Where in the World is the Observer?

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Standing with the spectators in a South Omo Valley village in Ethopia, Tom and Carol Kaput must have found something very interesting in The Suffield Observer and turned thier attention to that for a moment instead of the traditional Evangadi dance they came to watch. In this Hammer tribe ritual, the men show their strength to prospective brides and prove they are worthy by jumping as high and as far as they can. The women jump toward and away from the men.

Former Observer vounteer Ruth Zimmerman and her granddaughter Anna Tobiasz hold the newspaper for which Ruth was a long-time key staffer. Along with Anna’s mother Becky, left, and friend Leslie Marx, they are pictured at Stonehenge, which Ruth described as one of the greatest monuments created by mankind. The photographer was the fifth member of the traveling party, Leslie’s mother Sheila MacLeod. They had been touring England and Scotland.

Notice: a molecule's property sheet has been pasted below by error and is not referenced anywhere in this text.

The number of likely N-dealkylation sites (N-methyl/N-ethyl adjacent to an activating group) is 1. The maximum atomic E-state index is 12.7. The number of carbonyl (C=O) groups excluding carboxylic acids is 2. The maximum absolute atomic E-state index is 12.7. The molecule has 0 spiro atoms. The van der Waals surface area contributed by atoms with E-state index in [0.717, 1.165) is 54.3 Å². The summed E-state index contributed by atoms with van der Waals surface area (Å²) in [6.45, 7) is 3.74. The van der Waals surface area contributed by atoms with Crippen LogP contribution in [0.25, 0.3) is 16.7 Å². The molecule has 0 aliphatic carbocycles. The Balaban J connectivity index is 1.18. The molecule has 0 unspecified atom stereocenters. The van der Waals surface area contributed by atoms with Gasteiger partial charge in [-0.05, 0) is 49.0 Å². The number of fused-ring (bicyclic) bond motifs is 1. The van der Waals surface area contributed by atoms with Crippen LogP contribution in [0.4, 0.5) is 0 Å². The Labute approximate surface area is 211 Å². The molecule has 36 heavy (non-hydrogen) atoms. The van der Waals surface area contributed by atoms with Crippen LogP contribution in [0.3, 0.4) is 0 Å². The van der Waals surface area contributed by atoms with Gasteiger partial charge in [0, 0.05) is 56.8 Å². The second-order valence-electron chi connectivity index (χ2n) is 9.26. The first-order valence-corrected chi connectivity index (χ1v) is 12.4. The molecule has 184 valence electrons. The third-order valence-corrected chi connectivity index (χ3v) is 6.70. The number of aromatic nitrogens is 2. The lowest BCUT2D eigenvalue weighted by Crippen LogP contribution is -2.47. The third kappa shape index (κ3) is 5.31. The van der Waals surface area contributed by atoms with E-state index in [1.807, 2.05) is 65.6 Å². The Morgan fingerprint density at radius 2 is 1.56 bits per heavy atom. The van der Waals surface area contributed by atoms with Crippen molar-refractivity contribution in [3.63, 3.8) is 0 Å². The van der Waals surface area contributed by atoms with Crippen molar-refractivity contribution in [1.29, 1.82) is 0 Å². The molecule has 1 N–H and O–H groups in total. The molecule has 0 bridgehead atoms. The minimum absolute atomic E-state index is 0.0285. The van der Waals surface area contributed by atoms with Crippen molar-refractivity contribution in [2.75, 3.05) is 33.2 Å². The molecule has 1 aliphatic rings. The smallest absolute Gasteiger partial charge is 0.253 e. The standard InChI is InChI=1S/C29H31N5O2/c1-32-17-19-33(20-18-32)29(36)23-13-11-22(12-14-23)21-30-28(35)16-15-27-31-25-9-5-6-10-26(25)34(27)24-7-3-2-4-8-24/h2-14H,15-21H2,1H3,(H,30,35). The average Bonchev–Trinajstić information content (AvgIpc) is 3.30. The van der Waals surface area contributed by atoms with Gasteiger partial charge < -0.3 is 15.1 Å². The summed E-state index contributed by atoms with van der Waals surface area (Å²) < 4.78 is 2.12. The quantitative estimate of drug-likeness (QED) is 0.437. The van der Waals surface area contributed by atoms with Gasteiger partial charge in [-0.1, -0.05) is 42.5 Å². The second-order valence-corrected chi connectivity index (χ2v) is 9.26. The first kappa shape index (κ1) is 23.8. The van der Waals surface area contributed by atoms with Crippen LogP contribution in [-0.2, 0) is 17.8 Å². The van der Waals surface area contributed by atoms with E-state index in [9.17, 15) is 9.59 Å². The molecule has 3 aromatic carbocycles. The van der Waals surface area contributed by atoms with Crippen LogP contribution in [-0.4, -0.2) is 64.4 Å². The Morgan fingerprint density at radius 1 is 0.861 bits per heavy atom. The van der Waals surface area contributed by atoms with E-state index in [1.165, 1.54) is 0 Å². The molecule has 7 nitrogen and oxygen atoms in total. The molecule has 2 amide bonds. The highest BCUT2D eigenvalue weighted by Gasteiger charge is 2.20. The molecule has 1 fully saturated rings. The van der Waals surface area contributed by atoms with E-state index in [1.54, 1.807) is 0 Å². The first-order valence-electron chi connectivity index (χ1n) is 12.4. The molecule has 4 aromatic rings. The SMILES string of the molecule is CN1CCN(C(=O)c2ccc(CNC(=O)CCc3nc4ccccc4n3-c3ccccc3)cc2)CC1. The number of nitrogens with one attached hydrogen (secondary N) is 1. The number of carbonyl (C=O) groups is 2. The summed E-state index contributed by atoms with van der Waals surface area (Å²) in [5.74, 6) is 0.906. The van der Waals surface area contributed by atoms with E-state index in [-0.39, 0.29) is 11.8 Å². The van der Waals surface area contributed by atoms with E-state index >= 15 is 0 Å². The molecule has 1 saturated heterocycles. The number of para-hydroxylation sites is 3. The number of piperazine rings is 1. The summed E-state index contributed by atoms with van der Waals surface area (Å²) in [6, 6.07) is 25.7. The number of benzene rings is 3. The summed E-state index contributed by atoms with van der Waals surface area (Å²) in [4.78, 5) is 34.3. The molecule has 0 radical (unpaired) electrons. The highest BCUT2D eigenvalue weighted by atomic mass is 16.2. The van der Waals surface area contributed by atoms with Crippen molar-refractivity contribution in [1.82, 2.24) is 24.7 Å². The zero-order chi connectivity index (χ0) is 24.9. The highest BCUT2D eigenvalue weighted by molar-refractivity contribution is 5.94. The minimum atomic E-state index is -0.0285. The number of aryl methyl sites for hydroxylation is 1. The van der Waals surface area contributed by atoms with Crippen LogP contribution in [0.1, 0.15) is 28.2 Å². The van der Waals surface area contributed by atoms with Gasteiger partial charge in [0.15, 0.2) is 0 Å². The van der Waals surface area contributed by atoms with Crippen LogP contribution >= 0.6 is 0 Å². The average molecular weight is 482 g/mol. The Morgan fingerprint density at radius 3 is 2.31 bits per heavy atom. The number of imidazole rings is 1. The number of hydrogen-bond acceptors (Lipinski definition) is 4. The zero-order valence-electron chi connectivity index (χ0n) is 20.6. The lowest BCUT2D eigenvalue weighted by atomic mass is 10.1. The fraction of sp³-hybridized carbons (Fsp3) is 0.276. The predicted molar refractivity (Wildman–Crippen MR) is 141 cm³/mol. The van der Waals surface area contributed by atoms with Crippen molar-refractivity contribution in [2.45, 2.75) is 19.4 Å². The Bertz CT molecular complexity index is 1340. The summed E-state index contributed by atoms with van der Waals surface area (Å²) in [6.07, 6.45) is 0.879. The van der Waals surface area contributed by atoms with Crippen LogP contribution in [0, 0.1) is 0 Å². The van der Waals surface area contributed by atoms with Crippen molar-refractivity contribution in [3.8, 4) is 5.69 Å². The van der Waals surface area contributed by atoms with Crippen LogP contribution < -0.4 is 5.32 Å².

The Observer was 19 years old at the time of its May issue, displayed by Greg and Kathy Werth in front of Cologne Cathedral in Cologne, Germany. The great cathedral is 770 years old, from the beginning of its construction. It somehow survived the city’s almost total destruciton in WWII by RAF bombers.

Gloria and Bernard Magliozzi pause at the Blarney Castle for the obligatory photo with the Observer during their adventure in Ireland. They climbed the many steps to the top but had no need to kiss the stone; as many people may know, Gloria already had the gift of gab.

Through Opal Gilmore’s membership in the Southern Arizona Women’s Chorus, she and her husband, Ron, were invited to help observe the 76th Anniversary of Pearl Harbor Day in Hawaii. The chorus started the parade with the National Anthem and had other opportunities to sing, along with other groups. Ron and Opal took the October issue of the Observer along, so Dustin Louis Doyon could be with them when they visited the USS Missouri.. They are pictured on the big gangplank providing public access to the memorial battleship.

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